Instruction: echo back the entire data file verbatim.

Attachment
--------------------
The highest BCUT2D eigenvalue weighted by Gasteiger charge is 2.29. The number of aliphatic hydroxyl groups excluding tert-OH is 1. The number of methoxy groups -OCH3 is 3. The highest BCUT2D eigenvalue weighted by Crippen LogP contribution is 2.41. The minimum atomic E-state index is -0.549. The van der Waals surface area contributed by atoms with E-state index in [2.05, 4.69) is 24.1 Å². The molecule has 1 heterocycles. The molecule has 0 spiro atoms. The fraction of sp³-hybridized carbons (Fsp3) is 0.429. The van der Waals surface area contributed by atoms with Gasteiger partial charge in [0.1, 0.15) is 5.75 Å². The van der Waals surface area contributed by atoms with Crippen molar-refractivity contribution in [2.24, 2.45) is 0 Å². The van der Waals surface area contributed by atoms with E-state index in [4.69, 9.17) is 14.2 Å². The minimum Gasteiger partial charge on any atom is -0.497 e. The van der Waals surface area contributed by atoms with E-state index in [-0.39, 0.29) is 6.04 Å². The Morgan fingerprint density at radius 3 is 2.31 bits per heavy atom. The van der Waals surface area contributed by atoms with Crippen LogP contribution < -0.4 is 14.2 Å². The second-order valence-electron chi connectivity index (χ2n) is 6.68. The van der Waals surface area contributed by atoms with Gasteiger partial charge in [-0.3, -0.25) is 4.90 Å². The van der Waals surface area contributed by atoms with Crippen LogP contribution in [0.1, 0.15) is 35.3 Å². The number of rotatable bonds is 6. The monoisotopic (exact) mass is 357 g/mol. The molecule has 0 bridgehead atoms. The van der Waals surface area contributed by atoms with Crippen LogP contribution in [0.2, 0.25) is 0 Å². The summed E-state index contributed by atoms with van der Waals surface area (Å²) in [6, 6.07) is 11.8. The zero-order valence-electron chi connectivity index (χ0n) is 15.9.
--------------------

The highest BCUT2D eigenvalue weighted by Gasteiger charge is 2.29. The number of aliphatic hydroxyl groups excluding tert-OH is 1. The number of methoxy groups -OCH3 is 3. The highest BCUT2D eigenvalue weighted by Crippen LogP contribution is 2.41. The minimum atomic E-state index is -0.549. The van der Waals surface area contributed by atoms with E-state index in [2.05, 4.69) is 24.1 Å². The molecule has 1 heterocycles. The molecule has 0 spiro atoms. The fraction of sp³-hybridized carbons (Fsp3) is 0.429. The van der Waals surface area contributed by atoms with Gasteiger partial charge in [0.1, 0.15) is 5.75 Å². The van der Waals surface area contributed by atoms with Crippen molar-refractivity contribution in [2.24, 2.45) is 0 Å². The van der Waals surface area contributed by atoms with E-state index in [4.69, 9.17) is 14.2 Å². The minimum Gasteiger partial charge on any atom is -0.497 e. The van der Waals surface area contributed by atoms with E-state index in [-0.39, 0.29) is 6.04 Å². The Morgan fingerprint density at radius 3 is 2.31 bits per heavy atom. The van der Waals surface area contributed by atoms with Crippen LogP contribution < -0.4 is 14.2 Å². The second-order valence-electron chi connectivity index (χ2n) is 6.68. The van der Waals surface area contributed by atoms with Gasteiger partial charge in [-0.3, -0.25) is 4.90 Å². The van der Waals surface area contributed by atoms with Crippen LogP contribution in [0.1, 0.15) is 35.3 Å². The number of rotatable bonds is 6. The monoisotopic (exact) mass is 357 g/mol. The molecule has 0 bridgehead atoms. The van der Waals surface area contributed by atoms with Crippen LogP contribution in [0.2, 0.25) is 0 Å². The summed E-state index contributed by atoms with van der Waals surface area (Å²) in [6, 6.07) is 11.8. The zero-order valence-electron chi connectivity index (χ0n) is 15.9.